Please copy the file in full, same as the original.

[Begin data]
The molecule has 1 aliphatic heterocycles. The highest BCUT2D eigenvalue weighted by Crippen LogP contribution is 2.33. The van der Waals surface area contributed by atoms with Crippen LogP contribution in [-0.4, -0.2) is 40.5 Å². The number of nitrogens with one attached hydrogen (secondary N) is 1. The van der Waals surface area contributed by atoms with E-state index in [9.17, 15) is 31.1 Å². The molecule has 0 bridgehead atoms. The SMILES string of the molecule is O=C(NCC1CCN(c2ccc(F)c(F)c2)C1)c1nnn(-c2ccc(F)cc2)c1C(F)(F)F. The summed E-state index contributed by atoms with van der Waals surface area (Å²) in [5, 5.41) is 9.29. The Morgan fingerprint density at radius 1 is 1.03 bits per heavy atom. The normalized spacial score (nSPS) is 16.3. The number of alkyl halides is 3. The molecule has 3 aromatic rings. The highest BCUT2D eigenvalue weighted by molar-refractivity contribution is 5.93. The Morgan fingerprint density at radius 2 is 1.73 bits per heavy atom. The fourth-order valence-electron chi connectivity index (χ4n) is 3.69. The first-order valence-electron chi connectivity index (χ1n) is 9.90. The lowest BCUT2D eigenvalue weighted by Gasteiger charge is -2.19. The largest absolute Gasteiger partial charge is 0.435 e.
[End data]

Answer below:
The molecule has 1 aliphatic heterocycles. The highest BCUT2D eigenvalue weighted by Crippen LogP contribution is 2.33. The van der Waals surface area contributed by atoms with Crippen LogP contribution in [-0.4, -0.2) is 40.5 Å². The number of nitrogens with one attached hydrogen (secondary N) is 1. The van der Waals surface area contributed by atoms with E-state index in [9.17, 15) is 31.1 Å². The molecule has 0 bridgehead atoms. The SMILES string of the molecule is O=C(NCC1CCN(c2ccc(F)c(F)c2)C1)c1nnn(-c2ccc(F)cc2)c1C(F)(F)F. The summed E-state index contributed by atoms with van der Waals surface area (Å²) in [5, 5.41) is 9.29. The Morgan fingerprint density at radius 1 is 1.03 bits per heavy atom. The normalized spacial score (nSPS) is 16.3. The number of alkyl halides is 3. The molecule has 3 aromatic rings. The highest BCUT2D eigenvalue weighted by molar-refractivity contribution is 5.93. The Morgan fingerprint density at radius 2 is 1.73 bits per heavy atom. The fourth-order valence-electron chi connectivity index (χ4n) is 3.69. The first-order valence-electron chi connectivity index (χ1n) is 9.90. The lowest BCUT2D eigenvalue weighted by Gasteiger charge is -2.19. The largest absolute Gasteiger partial charge is 0.435 e.